The life of a wildly successful horror author begins to imitate his art after the onset of a strange case of writer’s block with demonic origins.
Author Gregory Stillingsworth has an unbelievable career, having published 74 acclaimed novels in 15 years. But things change for him and his wife when an uncharacteristic bout of writer’s block threatens his 75th manuscript. The surface issue develops quickly—too quickly—into an all-consuming roadblock that threatens his life and marriage, and opens him up to be manipulated by an evil doll he bought on a recent vacation to India. At this point in Kuykendall’s (Conspirator’s Odyssey, 2008) thriller, things fall apart. The author and his undeveloped cast struggle to hang onto a runaway plot patched with increasingly wild pop-ups: ancient prophecies, serial killers, cursed bloodlines, divine chess games, devious fraternities, covert exorcisms and vile corporate overlords. Not that the synthesis is impossible to achieve, but paired with Kuykendall’s reliance on excessive exposition and meta devices, it’s a difficult balance that doesn’t sit right. Lengthy digressions and novel-within-a-novel interruptions scramble the story’s pacing and leave audiences—both inside and outside the book—shaking their heads in confusion. The disarray is unfortunate because the novel has some intriguing ideas; they’re just trampled by plot and prose problems, as well as some head-scratchers that are harder to believe than the existence of evil dolls and demons (i.e., a writer who pens 74 bestsellers in 15 years, a serial killer who kills 200-plus people). Kuykendall offers an intriguing effort, but the wild twists, hyperbole, gore and sex don’t leave the audience caring about characters it barely knows.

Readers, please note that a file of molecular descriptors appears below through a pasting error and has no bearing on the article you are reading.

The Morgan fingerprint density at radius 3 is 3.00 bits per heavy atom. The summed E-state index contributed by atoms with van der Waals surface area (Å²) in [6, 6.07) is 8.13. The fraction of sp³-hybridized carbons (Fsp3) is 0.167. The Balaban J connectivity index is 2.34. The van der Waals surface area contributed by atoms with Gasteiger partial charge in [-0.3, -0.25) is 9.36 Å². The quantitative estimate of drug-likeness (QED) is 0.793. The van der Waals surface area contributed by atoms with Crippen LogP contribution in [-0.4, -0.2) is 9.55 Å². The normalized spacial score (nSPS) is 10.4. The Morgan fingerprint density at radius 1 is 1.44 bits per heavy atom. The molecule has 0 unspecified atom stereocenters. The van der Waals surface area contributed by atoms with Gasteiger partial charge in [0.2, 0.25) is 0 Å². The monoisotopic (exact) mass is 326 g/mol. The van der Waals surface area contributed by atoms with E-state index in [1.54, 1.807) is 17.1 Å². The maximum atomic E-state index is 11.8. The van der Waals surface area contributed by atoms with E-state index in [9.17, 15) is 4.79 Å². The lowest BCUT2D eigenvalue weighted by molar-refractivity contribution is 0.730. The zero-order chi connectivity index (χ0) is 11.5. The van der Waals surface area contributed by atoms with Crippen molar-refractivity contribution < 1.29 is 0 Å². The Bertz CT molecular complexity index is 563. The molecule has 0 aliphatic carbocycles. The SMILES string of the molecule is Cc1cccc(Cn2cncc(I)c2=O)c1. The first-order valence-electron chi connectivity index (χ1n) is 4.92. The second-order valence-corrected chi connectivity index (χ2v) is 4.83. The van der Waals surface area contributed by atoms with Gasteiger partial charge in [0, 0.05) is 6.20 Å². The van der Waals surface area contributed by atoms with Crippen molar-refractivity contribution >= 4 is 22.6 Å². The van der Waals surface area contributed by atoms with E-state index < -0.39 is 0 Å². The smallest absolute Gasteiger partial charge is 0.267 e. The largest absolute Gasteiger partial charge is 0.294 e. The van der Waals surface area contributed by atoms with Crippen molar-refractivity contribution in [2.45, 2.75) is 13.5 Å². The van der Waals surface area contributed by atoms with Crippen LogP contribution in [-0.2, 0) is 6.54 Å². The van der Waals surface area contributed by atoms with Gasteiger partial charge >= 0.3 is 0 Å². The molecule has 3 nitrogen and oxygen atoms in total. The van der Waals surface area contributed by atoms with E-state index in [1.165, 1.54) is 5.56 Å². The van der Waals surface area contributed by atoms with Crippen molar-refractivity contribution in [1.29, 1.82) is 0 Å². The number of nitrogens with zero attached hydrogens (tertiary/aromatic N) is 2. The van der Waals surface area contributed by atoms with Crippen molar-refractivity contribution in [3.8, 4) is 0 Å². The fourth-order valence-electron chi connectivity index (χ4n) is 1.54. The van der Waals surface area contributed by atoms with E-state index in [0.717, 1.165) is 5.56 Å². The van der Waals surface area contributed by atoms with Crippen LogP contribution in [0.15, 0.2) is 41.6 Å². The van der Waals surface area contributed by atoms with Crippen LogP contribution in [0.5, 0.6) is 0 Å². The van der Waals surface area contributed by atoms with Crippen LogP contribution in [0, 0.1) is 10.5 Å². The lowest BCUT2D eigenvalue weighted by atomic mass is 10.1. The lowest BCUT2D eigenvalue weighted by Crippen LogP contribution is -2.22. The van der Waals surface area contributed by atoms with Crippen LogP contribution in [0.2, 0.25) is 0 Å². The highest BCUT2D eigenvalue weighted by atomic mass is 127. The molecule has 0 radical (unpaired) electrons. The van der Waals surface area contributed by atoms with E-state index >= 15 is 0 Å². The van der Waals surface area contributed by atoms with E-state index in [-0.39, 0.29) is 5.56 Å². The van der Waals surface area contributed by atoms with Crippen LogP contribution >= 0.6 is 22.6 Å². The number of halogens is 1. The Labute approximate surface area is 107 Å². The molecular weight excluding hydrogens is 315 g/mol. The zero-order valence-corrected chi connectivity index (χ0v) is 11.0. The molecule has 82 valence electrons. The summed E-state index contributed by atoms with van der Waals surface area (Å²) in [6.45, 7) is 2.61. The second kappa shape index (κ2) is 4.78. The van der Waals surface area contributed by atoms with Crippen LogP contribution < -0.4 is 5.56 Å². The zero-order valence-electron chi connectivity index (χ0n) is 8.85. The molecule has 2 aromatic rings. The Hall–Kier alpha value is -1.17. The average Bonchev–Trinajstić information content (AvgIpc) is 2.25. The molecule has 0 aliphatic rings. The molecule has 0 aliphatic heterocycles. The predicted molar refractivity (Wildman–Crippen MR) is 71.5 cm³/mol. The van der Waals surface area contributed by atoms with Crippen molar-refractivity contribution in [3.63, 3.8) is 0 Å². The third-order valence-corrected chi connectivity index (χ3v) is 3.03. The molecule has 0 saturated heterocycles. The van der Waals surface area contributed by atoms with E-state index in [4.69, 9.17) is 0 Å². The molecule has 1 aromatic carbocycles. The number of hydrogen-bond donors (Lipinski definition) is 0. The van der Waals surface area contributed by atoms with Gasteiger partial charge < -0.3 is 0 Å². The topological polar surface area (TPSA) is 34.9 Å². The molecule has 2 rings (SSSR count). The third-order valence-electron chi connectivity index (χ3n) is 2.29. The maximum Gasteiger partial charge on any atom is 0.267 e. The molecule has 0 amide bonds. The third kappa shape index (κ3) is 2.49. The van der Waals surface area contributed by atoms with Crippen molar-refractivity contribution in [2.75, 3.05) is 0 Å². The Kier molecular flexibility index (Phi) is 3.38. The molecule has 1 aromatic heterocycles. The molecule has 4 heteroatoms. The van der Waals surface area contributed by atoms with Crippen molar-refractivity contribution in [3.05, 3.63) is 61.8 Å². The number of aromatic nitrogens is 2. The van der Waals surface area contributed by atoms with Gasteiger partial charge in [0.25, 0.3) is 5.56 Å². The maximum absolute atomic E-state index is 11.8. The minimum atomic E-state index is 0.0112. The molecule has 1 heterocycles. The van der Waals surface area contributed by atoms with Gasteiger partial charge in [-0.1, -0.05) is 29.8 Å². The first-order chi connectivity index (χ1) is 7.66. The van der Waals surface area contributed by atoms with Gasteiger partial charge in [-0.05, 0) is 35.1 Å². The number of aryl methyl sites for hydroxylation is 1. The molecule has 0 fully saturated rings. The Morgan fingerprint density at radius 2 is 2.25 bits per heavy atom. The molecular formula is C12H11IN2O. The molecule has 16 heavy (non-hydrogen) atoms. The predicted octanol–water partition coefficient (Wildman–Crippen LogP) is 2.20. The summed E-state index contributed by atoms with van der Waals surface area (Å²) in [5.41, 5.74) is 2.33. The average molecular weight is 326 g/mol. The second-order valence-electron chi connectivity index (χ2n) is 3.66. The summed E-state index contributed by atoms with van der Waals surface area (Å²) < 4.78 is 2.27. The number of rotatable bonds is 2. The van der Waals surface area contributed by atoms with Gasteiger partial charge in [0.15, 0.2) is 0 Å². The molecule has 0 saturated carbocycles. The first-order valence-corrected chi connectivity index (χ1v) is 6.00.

Hobbled by too much plot and too little character development.